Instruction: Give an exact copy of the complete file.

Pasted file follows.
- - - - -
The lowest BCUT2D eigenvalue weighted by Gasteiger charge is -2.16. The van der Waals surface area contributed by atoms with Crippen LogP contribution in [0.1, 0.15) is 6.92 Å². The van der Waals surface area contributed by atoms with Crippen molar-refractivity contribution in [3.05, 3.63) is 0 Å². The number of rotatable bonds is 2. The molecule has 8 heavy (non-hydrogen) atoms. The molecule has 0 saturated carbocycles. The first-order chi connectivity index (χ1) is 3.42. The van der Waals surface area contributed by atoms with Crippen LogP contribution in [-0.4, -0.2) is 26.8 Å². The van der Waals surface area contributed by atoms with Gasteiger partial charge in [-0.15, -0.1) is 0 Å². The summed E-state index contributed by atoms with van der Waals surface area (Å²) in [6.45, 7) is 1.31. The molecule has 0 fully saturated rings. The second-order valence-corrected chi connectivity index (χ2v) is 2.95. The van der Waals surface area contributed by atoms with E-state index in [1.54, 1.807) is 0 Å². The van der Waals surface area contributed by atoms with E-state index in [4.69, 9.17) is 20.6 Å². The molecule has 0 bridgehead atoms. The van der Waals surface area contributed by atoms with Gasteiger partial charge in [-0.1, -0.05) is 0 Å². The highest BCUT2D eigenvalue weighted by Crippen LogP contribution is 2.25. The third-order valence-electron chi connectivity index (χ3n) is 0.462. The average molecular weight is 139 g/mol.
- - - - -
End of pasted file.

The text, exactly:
The lowest BCUT2D eigenvalue weighted by Gasteiger charge is -2.16. The van der Waals surface area contributed by atoms with Crippen LogP contribution in [0.1, 0.15) is 6.92 Å². The van der Waals surface area contributed by atoms with Crippen molar-refractivity contribution in [3.05, 3.63) is 0 Å². The number of rotatable bonds is 2. The molecule has 8 heavy (non-hydrogen) atoms. The molecule has 0 saturated carbocycles. The first-order chi connectivity index (χ1) is 3.42. The van der Waals surface area contributed by atoms with Crippen LogP contribution in [-0.4, -0.2) is 26.8 Å². The van der Waals surface area contributed by atoms with Gasteiger partial charge in [-0.15, -0.1) is 0 Å². The summed E-state index contributed by atoms with van der Waals surface area (Å²) in [6.45, 7) is 1.31. The molecule has 0 fully saturated rings. The second-order valence-corrected chi connectivity index (χ2v) is 2.95. The van der Waals surface area contributed by atoms with E-state index in [1.54, 1.807) is 0 Å². The van der Waals surface area contributed by atoms with E-state index in [4.69, 9.17) is 20.6 Å². The molecule has 0 bridgehead atoms. The van der Waals surface area contributed by atoms with Gasteiger partial charge in [-0.1, -0.05) is 0 Å². The highest BCUT2D eigenvalue weighted by Crippen LogP contribution is 2.25. The third-order valence-electron chi connectivity index (χ3n) is 0.462. The average molecular weight is 139 g/mol.